Maplewood to roll out recycling carts


Maplewood will soon replace recycling bins with carts, costing the city $2.50 per month per household. The recycling rate for residents is already set at $2.94 per month.

Maplewood will soon roll out recycling carts, allowing residents to bring more recyclables to the curb -- and cover them with a lid.

The carts will replace all residents' topless bins by about March, tentatively, according to city staff.

The Maplewood City Council in December voted 4-1 to replace the basic bins, which have cost the city $1.75 per month per household. The new contract costs the city $2.50 per month per household the first two years, and $2.75 in 2016 and 2017.

The recycling rate for residents is $2.94 per month in 2014, a number that was set prior to the approval of the switch to carts.

The Environmental and Natural Resources Commission will soon discuss the specifics of the implementation, such as the carts' size.

Some city and county officials hope the carts will boost the use of the service. Some residents simply want them for the convenience.

In a cart pilot project, 214 single-family households were given the carts for six months. Those who participated tossed 37 percent more recycling into the 65-gallon carts, compared to the six months using the 18-gallon bins, according to city documents. Overall participation in the program also increased by 25 percent.

The majority of those who responded to a city survey said that the increase in the contract would be worth it. Responders said that the wheeled containers would be easier to move and a lid would deter critters and keep their aluminum cans, cardboard and newspapers from tumbling down the street on windy days, according to city documents.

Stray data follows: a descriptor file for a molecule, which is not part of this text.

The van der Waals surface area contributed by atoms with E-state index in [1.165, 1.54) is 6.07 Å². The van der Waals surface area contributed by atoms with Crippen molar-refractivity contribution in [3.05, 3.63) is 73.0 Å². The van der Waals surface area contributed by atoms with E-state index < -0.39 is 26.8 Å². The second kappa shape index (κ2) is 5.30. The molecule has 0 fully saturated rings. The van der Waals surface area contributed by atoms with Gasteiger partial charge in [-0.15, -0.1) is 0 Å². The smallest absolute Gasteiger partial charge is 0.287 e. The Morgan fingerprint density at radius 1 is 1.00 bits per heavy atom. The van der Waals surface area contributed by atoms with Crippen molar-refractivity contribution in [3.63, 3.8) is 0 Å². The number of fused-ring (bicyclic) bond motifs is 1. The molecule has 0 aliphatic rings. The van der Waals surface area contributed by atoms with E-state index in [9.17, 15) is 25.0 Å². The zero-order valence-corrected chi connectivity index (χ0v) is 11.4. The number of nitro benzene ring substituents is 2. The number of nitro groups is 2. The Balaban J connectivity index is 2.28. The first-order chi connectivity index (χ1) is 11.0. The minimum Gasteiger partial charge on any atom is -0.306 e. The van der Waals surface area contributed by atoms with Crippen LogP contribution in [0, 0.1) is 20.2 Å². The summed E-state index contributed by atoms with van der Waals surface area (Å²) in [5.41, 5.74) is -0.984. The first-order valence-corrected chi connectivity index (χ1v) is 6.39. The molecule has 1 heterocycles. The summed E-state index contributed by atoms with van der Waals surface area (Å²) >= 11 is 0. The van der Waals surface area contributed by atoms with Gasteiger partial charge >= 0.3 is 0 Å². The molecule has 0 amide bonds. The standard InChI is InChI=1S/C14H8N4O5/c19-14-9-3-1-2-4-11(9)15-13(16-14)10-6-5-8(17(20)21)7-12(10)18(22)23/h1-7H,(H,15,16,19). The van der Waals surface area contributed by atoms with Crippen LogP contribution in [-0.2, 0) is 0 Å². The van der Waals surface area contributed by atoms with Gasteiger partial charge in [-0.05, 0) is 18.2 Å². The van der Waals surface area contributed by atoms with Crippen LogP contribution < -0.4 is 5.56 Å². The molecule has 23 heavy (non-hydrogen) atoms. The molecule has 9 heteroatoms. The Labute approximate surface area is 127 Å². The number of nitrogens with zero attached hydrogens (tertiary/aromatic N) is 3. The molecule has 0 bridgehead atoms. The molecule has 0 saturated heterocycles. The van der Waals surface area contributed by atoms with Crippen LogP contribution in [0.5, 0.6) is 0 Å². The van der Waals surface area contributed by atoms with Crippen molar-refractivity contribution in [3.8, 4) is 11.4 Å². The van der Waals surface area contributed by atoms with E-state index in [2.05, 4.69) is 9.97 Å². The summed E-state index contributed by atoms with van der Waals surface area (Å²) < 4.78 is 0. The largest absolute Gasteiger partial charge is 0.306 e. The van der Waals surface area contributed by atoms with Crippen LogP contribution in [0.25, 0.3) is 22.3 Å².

Supporting programs that increase residential recycling efforts, the Ramsey County Public Entity Reduction and Recycling Program had awarded the city a $100,000 grant to offset the cost of buying carts. But, because the council decided to contract with Tennis and have the company buy the carts, the city can't use the grant under the current option.

Other options considered

Mayor Will Rossbach and council member Kathy Juenemann voted in favor of a motion for the city to buy its own carts, in order to save money over time. That motion failed. Carts would have cost the city $553,000 in bonds, but it would have meant some long-term savings.

The average cost in a seven-year contract with the city-purchased carts would have been $2.54 per household per month, according to city documents. That calculation didn't factor in a revenue-sharing agreement.

"I can't quite see why we would pay for something year after year after year when we can get it and pay for it and get two-thirds of its lifetime for nothing," Rossbach said at the Dec. 9 meeting. "Over the long term, the city buying the carts is the cheapest way to go."

Others showed support for a six-year contract, where Tennis would charge the city for the wheeled containers.

But Rossbach's wariness of such a long contract, hoping to give the city more frequent opportunities to review its options, led council members to compromise by passing the four-year contract. Juenemann voted against it.

Kaitlyn Roby can be reached at kroby@lillienews.com and 651-748-7814. Follow her at twitter.com/KRobyNews.

 

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